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Why does al-Shabab target hotels?

03, November, 2018
Why does al-Shabab target hotels?

On 1 November, al-Shabab militants attacked a hotel in the Somali capital, Mogadishu, killing 15 people. It was the latest in a series of attacks on hotels by the Islamist group. The BBC’s Mary Harper explains why hotels are so important to doing business in the Somali capital and how al-Shabab targets them.

New Year’s Day in Mogadishu was drawing to a close. I was having supper with friends when an enormous blast thundered through the night air.

This was not the usual “Mogadishu music” – as the locals call it – of grenade explosions and gunfire. Everybody, including the senior military advisers, who were eating at a table next to mine, looked frightened.

After the first shock, people got on their phones. “It’s the Jazeera Palace Hotel,” said a friend who looks after my security when I’m in town and has contacts all over the city.

Some of us ran up on to the roof, and there, just a few hundred metres away, were flames shooting out into the darkness, the remains of a suicide vehicle, which had been driven at high speed towards the thick, high perimeter wall of the hotel.

Ambulances and military vehicles raced down the street, lights flashing, sirens screaming. Shortly after they arrived at the Jazeera Palace, there was another massive explosion.

Like many other insurgent groups, al-Shabab often conducts double suicide attacks, waiting for the emergency services and onlookers to gather at the scene before sending in another vehicle to ensure maximum casualties.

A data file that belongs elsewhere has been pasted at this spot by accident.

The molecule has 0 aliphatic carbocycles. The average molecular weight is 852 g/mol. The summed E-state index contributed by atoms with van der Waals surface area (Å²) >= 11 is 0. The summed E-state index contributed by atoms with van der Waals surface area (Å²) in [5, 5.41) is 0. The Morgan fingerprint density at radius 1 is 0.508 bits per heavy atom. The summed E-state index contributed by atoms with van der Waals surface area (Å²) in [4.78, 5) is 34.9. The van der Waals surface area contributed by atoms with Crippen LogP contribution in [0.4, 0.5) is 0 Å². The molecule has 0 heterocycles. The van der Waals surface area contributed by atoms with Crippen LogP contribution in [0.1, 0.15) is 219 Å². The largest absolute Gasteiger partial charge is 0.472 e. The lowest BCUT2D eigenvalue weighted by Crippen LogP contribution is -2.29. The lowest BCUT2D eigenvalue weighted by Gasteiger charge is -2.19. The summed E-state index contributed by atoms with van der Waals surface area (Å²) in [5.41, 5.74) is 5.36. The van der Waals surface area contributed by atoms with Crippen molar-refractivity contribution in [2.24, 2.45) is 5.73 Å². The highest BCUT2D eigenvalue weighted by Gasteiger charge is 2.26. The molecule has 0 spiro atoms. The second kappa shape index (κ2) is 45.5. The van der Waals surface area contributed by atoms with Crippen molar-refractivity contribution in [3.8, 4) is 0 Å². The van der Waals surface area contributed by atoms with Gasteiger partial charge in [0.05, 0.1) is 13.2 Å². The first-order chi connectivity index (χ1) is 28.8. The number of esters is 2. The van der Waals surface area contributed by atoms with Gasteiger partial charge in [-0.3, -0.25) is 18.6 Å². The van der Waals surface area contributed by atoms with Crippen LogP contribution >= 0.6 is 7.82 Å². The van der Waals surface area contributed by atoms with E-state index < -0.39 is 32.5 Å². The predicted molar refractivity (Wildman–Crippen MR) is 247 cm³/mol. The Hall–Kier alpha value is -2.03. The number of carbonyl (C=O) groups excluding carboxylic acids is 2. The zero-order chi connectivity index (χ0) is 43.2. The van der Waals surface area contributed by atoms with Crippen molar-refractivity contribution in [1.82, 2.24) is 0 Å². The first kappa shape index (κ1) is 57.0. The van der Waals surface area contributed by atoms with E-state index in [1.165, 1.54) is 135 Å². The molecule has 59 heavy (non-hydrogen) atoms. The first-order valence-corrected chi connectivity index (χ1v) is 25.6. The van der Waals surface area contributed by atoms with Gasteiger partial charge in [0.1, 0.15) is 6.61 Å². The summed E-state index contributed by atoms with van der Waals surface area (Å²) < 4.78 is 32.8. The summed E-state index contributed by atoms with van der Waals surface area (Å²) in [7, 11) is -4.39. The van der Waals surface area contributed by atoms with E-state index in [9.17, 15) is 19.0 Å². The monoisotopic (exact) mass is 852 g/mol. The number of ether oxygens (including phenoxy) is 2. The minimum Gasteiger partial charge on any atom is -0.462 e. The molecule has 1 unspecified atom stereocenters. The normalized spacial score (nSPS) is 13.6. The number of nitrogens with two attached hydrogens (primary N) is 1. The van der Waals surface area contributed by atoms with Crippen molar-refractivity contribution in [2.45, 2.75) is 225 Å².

Then it sends in the foot soldiers, to occupy the building, usually until all of them are killed by the security forces, and sent, they believe, on their way to Jannah (paradise) as martyrs.

About 10 minutes after the second blast, a senior Somali security official and his entourage entered the place where I was. He had been the target of the attack.

We collected plastic chairs and put them out in a circle in the courtyard. The men sat there in stunned silence. At least 10 people had been blown up at the hotel, including members of their team.


General Abdikarim Dhagabadan was not so lucky. Last week, he and at least 14 others were killed in an al-Shabab attack on another high-end hotel, the Sahafi.

A militant contacted me by phone while the siege, which lasted for several hours, was still going on.

“We have been after the apostate general since August 2011 because he commanded the operation that forced us out of Mogadishu. We consider as legitimate targets five, six or seven hotels in the capital, I forget the exact number. They know who they are because they provide lodging for members of the apostate government, certain members of the diaspora, foreigners and other infidels.”

Some Mogadishu hotels are like fortresses, with high surrounding walls, two sets of giant metal gates, private security and scanners. This is to try to protect government officials and other al-Shabab targets, who often live there for years.

Hotels have long been a central part of Somalis’ urban culture, wherever they are in the world, as so many of them move around a lot, in the same way the traditional Somali nomads do.

Al-Shabab has a highly sophisticated intelligence network, so it knows who is in which hotel and when. Security officials say the militants usually have sympathisers working inside the hotels, who can inform on key details such as which room a particular individual is staying in. When Central Hotel was attacked on 20 February this year, one of the suicide bombers was Luul Dahir, who worked at the reception.

Every time I have been in the city at the time of a big attack, I am astonished at how quickly the damage is cleared.

I visited the site of an attack on a UN convoy near the airport in December 2014.

Even though it was only about an hour after the blast, the road had been cleared, the carcasses of vehicles moved to one side. Women in masks were hosing down the street, but only after Western men in camouflage and dark glasses had sifted through the wreckage, collecting evidence in plastic bags.

Suicide attacks have generated business for Somalis. Some move in quickly after a car bombing, trying to retrieve any surviving spare parts and other scraps before the security forces shoo them away.